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Author Topic: Questions about Bitcoin  (Read 8886 times)
SmokeTooMuch
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December 10, 2009, 01:13:51 PM
 #1

Hi, yesterday i stumpled upon this great payment option.

I read my way trough many sites but now I have some questions that couldn't get answered.

1. Is Bitcoin really anonymous ? I mean totally and completely ? Is my ISP able to detect, that i have sent or received a Bitcoin payment ? Maybe he is even able to see that i am running Bitcoin right now ?

2. If i understood this correctly, my payment partners are not able to see who I am. Does this mean, he can not see my real IP adress ? Only the Bitcoin-adress ? Even if he monitors his network connections and stuff ?

3. If there is a way to tell that I am running Bitcoin for my ISP or a way to find out my IP for my payment partners, would it be more safe to tunnel the network traffic through a VPN (payed with Paysafecard for example). ? Could this be dangerous, because the VPN provider will be able to capture my payment ?

4. What files need to be backed up for not loosing my "money" ? Only the wallet.dat or the whole Bitcoin AppData directory ?

5. Isn`t it possible to multiply a wallet and use it on different machines ? This way you would double your money without doing anything for it.
Are there security measures for this case ?

6. When someone loses his wallet, will there be a way to recreate the lost coins in the system ? Else the 21 million maxmimum will not be correct.
(I mean not to recover the lost coins for one person, but if all the 21mio coins were created, and someone loses his wallet with 1mio coins, will the the others be able to create these 1mio coins now or are they totally lost for the bitcoin network ?)

7. I have read that there currently are about 130k blocks out there. At my pc it only shows me about 24k. Is there something wrong or is this a normal behaviour ?

8. I`m afraid I didn`t understand everything about the bitcoin creation. How many coins are created by a machine in 24h in average ?

9. I know that port 8333 should be forwarded to the bitcoin-running machine. Now I ask myself if this goes for the TCP or the UDP.
And is this port required for generating coins ? Or only for payment transactions ?

10. I`ve seen that the source code for bitcoin is open for everybody. Can this be an actual danger ? If the code is manipulated people can create more bitcoins than others, can`t they ? This would be a massive leak of security.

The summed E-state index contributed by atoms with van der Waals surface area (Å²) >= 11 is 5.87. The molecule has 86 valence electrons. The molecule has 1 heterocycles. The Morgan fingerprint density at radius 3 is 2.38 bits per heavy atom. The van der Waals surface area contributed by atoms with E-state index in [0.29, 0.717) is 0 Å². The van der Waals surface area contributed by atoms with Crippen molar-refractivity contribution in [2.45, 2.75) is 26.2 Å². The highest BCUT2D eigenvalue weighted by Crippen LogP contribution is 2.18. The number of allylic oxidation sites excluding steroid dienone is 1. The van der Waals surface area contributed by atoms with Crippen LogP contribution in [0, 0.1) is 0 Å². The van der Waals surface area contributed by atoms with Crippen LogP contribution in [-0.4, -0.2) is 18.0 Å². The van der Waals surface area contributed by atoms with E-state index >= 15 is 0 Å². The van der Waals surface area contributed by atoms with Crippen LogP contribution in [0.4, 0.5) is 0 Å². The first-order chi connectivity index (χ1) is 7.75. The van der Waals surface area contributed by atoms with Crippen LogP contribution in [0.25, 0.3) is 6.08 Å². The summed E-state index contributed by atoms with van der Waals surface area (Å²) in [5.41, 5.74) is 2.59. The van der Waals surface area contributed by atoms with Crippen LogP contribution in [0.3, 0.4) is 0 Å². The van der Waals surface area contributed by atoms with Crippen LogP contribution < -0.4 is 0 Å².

11. I`ve seen a formular to clalculate the coins that will be created in a certain amount of time. It had something to do with the maximum cpu speed and the availabe. Can`t find it anymore, so I`m asking you to explain me the coin creating. Do slow machines produce as much coins as high-end ones ?

12. Are there any other exchanging systems or potential payment partners except for new liberty standard ?

13. What happens when my system crashes ? Is the wallet saved automatically or only when bitcoin gets closed manually ? (Maybe even real-time saving when a coint is created or payment is made ?)

14. Is there a way to see how many bitcoins have beenm generated this far ? And how old is Bitcoin already ?

I know .... Many many questions but I am really interested in your service and want to know everything before i start using it more frequently.


(Sorry for my bad English...)

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satoshi
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December 10, 2009, 08:49:02 PM
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1-3:
For that level of anonymity you need to connect through TOR, which will be possible with version 0.2, which is only a few weeks away.  I'll post TOR instructions at that time.

4:
Version 0.1.5: backup the whole %appdata%\Bitcoin directory.
Version 0.2: you can backup just wallet.dat.

5:
Nope.  The whole design is all about preventing that from working.

6:
Those coins can never be recovered, and the total circulation is less.  Since the effective circulation is reduced, all the remaining coins are worth slightly more.  It's the opposite of when a government prints money and the value of existing money goes down.

7: